The lymphoma drug bexarotene, under cross-examination as an Alzheimer’s therapeutic, dramatically lowers soluble Aβ in mice in some studies but not others. A paper in the September 12 Journal of Biological Chemistry offers an explanation for the discrepancy. Researchers led by Mary Jo LaDu at the University of Illinois at Chicago reported that bexarotene squelched soluble Aβ only in mice that expressed human apolipoprotein E4 (ApoE4), a major Alzheimer’s risk factor, and only in brain regions with extensive amyloid deposits. The authors attribute this to the drug’s ability to stimulate the packing of lipids onto ApoE4. This variant normally hooks less lipid than the other isoforms do, and may clear Aβ ineffectively as a result. In mice carrying human ApoE3, or in brain regions with little amyloid accumulation, bexarotene treatment provided no benefit.

“For ApoE4 carriers who have high Aβ levels, increasing ApoE lipidation may be a promising therapeutic strategy,” first author Leon Tai told Alzforum. Such a strategy might help people at later stages of AD, in contrast to current approaches that focus on prevention, Tai noted.

“The findings are very important,” said Ling Li at the University of Minnesota, Minneapolis. Other commentators agreed. “This is a promising lead that suggests drugs focused on ApoE could be an alternative to Aβ therapies,” said Michael Vitek, founder and CEO of biotech startup Cognosci Inc. in Research Triangle Park, North Carolina, which develops ApoE mimetics.

Bexarotene first attracted the attention of AD researchers when Gary Landreth and colleagues at Case Western Reserve University, Cleveland, Ohio, reported that it rapidly cleared Aβ and improved cognition in AD mice (see Feb 2012 news story). Attempts to replicate the finding met with mixed results, however, with some groups reporting no treatment benefit (see May 2013 news story). A recent study from Daniel Michaelson and colleagues at Tel Aviv University in Israel found that the drug boosted ApoE lipidation in E4 knock-in mice, restoring their cognitive performance and synaptic markers to levels seen in E3 carriers (see May 2014 news story).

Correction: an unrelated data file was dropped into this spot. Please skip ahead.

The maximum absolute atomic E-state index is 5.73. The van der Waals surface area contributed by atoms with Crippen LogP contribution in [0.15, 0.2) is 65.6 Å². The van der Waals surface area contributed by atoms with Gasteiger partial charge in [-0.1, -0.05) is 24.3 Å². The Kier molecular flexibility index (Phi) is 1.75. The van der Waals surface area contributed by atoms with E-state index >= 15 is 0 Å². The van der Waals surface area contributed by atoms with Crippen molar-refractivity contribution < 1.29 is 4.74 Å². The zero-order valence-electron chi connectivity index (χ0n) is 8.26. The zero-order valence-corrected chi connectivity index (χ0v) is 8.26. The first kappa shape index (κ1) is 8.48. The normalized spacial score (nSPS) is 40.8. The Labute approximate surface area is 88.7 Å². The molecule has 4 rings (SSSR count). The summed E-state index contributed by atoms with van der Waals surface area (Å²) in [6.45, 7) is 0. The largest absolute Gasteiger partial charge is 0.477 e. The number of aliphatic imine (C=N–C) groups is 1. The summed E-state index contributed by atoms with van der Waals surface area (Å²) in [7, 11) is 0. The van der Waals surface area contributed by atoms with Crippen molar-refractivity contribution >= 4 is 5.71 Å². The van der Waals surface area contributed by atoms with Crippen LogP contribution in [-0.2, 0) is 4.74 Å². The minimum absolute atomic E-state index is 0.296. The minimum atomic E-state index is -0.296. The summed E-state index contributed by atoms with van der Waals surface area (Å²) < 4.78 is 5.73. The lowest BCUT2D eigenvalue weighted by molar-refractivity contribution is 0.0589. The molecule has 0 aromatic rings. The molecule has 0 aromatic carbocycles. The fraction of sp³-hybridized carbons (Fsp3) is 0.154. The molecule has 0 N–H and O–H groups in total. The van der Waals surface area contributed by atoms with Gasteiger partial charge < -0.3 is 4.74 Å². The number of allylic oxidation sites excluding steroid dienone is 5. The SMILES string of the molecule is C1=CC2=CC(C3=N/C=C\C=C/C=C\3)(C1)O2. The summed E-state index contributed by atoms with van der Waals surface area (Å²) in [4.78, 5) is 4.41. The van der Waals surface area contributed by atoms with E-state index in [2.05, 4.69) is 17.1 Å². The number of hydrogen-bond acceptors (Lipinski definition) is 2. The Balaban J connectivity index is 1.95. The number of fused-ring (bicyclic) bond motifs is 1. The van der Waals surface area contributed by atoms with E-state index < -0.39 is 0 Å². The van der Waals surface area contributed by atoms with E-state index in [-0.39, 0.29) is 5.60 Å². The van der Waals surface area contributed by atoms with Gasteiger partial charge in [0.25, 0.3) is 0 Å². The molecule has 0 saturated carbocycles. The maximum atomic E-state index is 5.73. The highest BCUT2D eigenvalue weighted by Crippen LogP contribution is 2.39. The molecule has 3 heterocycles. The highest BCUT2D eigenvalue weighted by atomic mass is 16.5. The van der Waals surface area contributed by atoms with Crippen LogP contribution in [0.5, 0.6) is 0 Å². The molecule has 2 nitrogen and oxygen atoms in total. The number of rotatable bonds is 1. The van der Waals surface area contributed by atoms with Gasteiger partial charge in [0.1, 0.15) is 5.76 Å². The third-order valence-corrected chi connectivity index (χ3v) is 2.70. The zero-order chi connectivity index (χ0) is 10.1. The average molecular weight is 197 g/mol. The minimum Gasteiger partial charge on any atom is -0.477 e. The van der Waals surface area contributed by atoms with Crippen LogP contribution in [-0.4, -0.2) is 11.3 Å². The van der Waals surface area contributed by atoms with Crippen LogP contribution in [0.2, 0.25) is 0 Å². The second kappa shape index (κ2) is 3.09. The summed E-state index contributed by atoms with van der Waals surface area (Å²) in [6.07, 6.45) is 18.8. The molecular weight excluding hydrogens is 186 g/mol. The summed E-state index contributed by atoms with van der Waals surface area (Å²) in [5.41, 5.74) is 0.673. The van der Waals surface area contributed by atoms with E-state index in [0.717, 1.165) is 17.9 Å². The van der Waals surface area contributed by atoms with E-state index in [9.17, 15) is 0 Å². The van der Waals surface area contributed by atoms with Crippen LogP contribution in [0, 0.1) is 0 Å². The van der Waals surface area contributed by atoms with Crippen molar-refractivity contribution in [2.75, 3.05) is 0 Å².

LaDu and colleagues wanted to investigate bexarotene’s effect in mice that expressed both human amyloid precursor protein (APP) and ApoE variants. They used transgenic mice, generated by introducing human ApoE isoforms into the 5xFAD model, which develops aggressive amyloid pathology (see Jul 2011 conference story). With Gregory Thatcher, also at the University of Illinois at Chicago, the authors dissolved bexarotene in sesame oil and administered it either by gavage or in the animals’ water supply. Drug formulation had been a sticking point in the interpretation of prior mouse data, but Thatcher’s pharmacokinetic analyses revealed that in either form, bexarotene entered the brain and engaged its targets, the lipidating proteins ABCA1 and ABCG1.

In 6-month-old ApoE4-FAD animals, bexarotene given for a week halved the level of soluble, oligomeric Aβ in the hippocampus, as detected by commercial ELISAs that use an antibody said to be specific for the oligomeric form. Treatment also pumped up lipidation of ApoE4 and increased the amount of Aβ complexed with the lipoprotein, suggesting that ApoE4 could more effectively clear the peptide. In contrast, in 6-month-old ApoE3-5xFAD mice, and in the cortex of E4-5xFADs where Aβ levels were low, the drug did not affect ApoE. Lower Aβ levels in these regions associated with higher ABCA1 and ABCG1 and greater ApoE3 and ApoE4 lipidation. The data implies that as Aβ rises, ApoE lipidation falls, and bexarotene counteracts that. There may be some threshold of ApoE lipidation, above which bexarotene helps no more, the authors suggest.

Surprisingly, for 6-month-old ApoE3 and ApoE4 FAD mice, one week of bexarotene treatment more than doubled the amount of soluble oligomeric Aβ in the cortex. How this detrimental effect comes about is unclear. However, the finding may help explain a discrepancy, LaDu noted. Earlier studies used models in which Aβ levels varied widely from mouse to mouse, and included females, which accumulate more Aβ than males. Therefore, bexarotene’s efficacy may have fluctuated greatly among the animals, canceling out effects in some studies. By contrast, Tai’s study used only male mice from an aggressive model with more uniform amyloid levels, he said.

In a one-month prevention study in younger animals, the authors saw no benefit from bexarotene. When treatment started at five months, neither ApoE lipidation nor soluble Aβ budged in either mouse model or brain region. Bexarotene is known to damage the liver, which roughly doubled in size in these animals. Since other studies have shown that liver toxicity can stress the central nervous system, perhaps this underlies the drug’s lack of efficacy during longer-term treatment, the authors speculated. “We think this indicates that systemic, off-target effects might be doing something harmful,” Tai said.